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The Hostage Crisis and the Secret Negotiations that Led to Its Resolution

  • Mahvash Alerassool
Part of the International Political Economy Series book series

Abstract

The problems faced by US banks with respect to the litigation in Europe, concerning Iranian offshore assets, could not be resolved in favour of the banks and policy objectives of the US administration by court decisions. The United States was faced, on the one hand, with the hostage crisis and, on the other hand, with the crisis that was created as a result of the freeze. The hostage crisis had far reaching political implications for both Iran and the United States, while the freeze posed new issues in European and US courts with significant legal and financial implications.1

Keywords

Foreign Minister Islamic Republic Military Coup Iranian People National Security Council 
These keywords were added by machine and not by the authors. This process is experimental and the keywords may be updated as the learning algorithm improves.

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Notes

  1. 3.
    See K. Roosevelt, Counter Coup: The Struggle for the Control of Iran, McGraw-Hill, New York, 1979.Google Scholar
  2. 4.
    However, for a brief period he did have problems with the administration of President Kennedy, see J. Bill, The Eagle and the Lion: The Tragedy of American-Iranian Relations, Yale University Press, New Haven and London, 1988, pp. 132–41.Google Scholar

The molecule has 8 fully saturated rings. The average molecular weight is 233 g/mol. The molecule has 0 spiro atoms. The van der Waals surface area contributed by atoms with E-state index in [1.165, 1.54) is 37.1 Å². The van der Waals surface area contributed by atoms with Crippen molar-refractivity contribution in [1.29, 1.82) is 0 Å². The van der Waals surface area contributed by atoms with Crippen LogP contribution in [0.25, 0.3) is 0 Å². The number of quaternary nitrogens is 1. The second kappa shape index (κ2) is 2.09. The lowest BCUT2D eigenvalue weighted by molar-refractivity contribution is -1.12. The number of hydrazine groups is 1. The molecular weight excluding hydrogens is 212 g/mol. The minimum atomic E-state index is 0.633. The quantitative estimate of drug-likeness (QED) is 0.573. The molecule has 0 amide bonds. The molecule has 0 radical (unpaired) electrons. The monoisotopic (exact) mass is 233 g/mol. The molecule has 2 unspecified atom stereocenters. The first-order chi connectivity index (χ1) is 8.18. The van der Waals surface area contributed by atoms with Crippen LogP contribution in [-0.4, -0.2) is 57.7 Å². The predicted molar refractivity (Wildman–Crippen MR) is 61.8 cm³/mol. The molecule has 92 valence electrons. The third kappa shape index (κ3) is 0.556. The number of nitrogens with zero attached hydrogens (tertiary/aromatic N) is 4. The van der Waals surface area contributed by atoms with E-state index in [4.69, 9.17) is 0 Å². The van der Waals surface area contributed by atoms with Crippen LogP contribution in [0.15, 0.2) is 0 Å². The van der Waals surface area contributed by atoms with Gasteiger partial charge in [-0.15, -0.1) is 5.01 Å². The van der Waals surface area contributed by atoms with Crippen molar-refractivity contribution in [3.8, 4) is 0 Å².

3. 5.
    See P. Salinger, America Held Hostage: The Secret Negotiations, Andre Deutsch, London, 1981, pp. 3–5.Google Scholar
  4. 8.
    See F. Halliday, Iran: Dictatorship and Development, Penguin Books, Harmondsworth, 1979, pp. 94–5.Google Scholar
  5. 11.
    See, e.g. W. Sullivan, Mission to Iran, W. W. Norton, New York, London, 1981;Google Scholar
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    R. Falk, Human Rights and State Sovereignty, Holmes & Meier, New York, 1980, p. 219.Google Scholar
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    For an indication of the extent of the Carter administration’s preoccupation with the hostage question see H. Jordan, Crisis: The Last Year of the Carter Presidency, Putnam, New York, 1982. Jordan was White House Chief of Staff and one of President Carter’s closest advisers.Google Scholar
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    See R. Assersohn, The Biggest Deal, Methuen, London, 1982, pp. 105–7.Google Scholar
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    Brzezinski was in favour of military attack against Iran from the very beginning of the crisis. In his view such an attack was a matter of honour as well as ‘a moral and political obligation to the prisoners’. See Z. Brzezinski, ‘The Failed Mission’, Time Magazine, 18 October 1982, pp. 28–40.Google Scholar
  17. 45.
    See, e.g. Z. Brzezinski, ‘The Failed Mission’, Time Magazine, 18 October 1982, pp. 28–40.Google Scholar
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    See generally O. R. Holsti and J. N. Rosenau, American Leadership in World Affairs: Vietnam and the Breakdown, of Consensus, Allen & Unwin, Boston, 1984.Google Scholar
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    See A. K. Samii, Involvement by Invitation: American Strategies of Containment in Iran, Pennsylvania State University Press, University Park and London, 1987, p. x.Google Scholar

Copyright information

© Mahvash Alerassool 1993

Authors and Affiliations

  • Mahvash Alerassool
    • 1
  1. 1.London School of EconomicsUK

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